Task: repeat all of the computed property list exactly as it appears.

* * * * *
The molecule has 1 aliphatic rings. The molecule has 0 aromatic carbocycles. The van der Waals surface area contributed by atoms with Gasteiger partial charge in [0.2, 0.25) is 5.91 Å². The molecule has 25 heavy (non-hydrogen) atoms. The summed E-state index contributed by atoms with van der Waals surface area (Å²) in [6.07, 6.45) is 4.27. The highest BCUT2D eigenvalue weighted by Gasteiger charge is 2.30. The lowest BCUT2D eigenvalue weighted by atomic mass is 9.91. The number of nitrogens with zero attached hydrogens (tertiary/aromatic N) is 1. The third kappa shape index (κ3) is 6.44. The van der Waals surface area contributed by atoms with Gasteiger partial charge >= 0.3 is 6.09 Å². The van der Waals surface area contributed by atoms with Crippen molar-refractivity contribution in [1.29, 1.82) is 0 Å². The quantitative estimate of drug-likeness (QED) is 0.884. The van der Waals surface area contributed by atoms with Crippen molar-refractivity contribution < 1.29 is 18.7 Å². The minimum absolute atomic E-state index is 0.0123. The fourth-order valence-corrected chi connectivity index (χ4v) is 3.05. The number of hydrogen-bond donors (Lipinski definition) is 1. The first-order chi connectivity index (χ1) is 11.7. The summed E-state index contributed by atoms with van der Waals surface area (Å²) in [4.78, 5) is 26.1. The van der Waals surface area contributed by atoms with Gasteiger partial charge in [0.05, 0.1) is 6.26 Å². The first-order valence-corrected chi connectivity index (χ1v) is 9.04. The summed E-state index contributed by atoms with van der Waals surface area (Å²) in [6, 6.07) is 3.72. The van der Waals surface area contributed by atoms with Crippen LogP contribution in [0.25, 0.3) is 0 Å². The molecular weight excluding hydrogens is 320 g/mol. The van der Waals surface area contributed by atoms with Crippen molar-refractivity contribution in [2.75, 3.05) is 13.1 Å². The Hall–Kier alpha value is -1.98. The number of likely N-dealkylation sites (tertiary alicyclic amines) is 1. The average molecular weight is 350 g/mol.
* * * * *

The molecule has 1 aliphatic rings. The molecule has 0 aromatic carbocycles. The van der Waals surface area contributed by atoms with Gasteiger partial charge in [0.2, 0.25) is 5.91 Å². The molecule has 25 heavy (non-hydrogen) atoms. The summed E-state index contributed by atoms with van der Waals surface area (Å²) in [6.07, 6.45) is 4.27. The highest BCUT2D eigenvalue weighted by Gasteiger charge is 2.30. The lowest BCUT2D eigenvalue weighted by atomic mass is 9.91. The number of nitrogens with zero attached hydrogens (tertiary/aromatic N) is 1. The third kappa shape index (κ3) is 6.44. The van der Waals surface area contributed by atoms with Gasteiger partial charge >= 0.3 is 6.09 Å². The van der Waals surface area contributed by atoms with Crippen molar-refractivity contribution in [1.29, 1.82) is 0 Å². The quantitative estimate of drug-likeness (QED) is 0.884. The van der Waals surface area contributed by atoms with Crippen molar-refractivity contribution < 1.29 is 18.7 Å². The minimum absolute atomic E-state index is 0.0123. The fourth-order valence-corrected chi connectivity index (χ4v) is 3.05. The number of hydrogen-bond donors (Lipinski definition) is 1. The first-order chi connectivity index (χ1) is 11.7. The summed E-state index contributed by atoms with van der Waals surface area (Å²) in [4.78, 5) is 26.1. The van der Waals surface area contributed by atoms with Gasteiger partial charge in [0.05, 0.1) is 6.26 Å². The first-order valence-corrected chi connectivity index (χ1v) is 9.04. The summed E-state index contributed by atoms with van der Waals surface area (Å²) in [6, 6.07) is 3.72. The van der Waals surface area contributed by atoms with Crippen LogP contribution in [0.25, 0.3) is 0 Å². The molecular weight excluding hydrogens is 320 g/mol. The van der Waals surface area contributed by atoms with Crippen molar-refractivity contribution in [2.75, 3.05) is 13.1 Å². The Hall–Kier alpha value is -1.98. The number of likely N-dealkylation sites (tertiary alicyclic amines) is 1. The average molecular weight is 350 g/mol.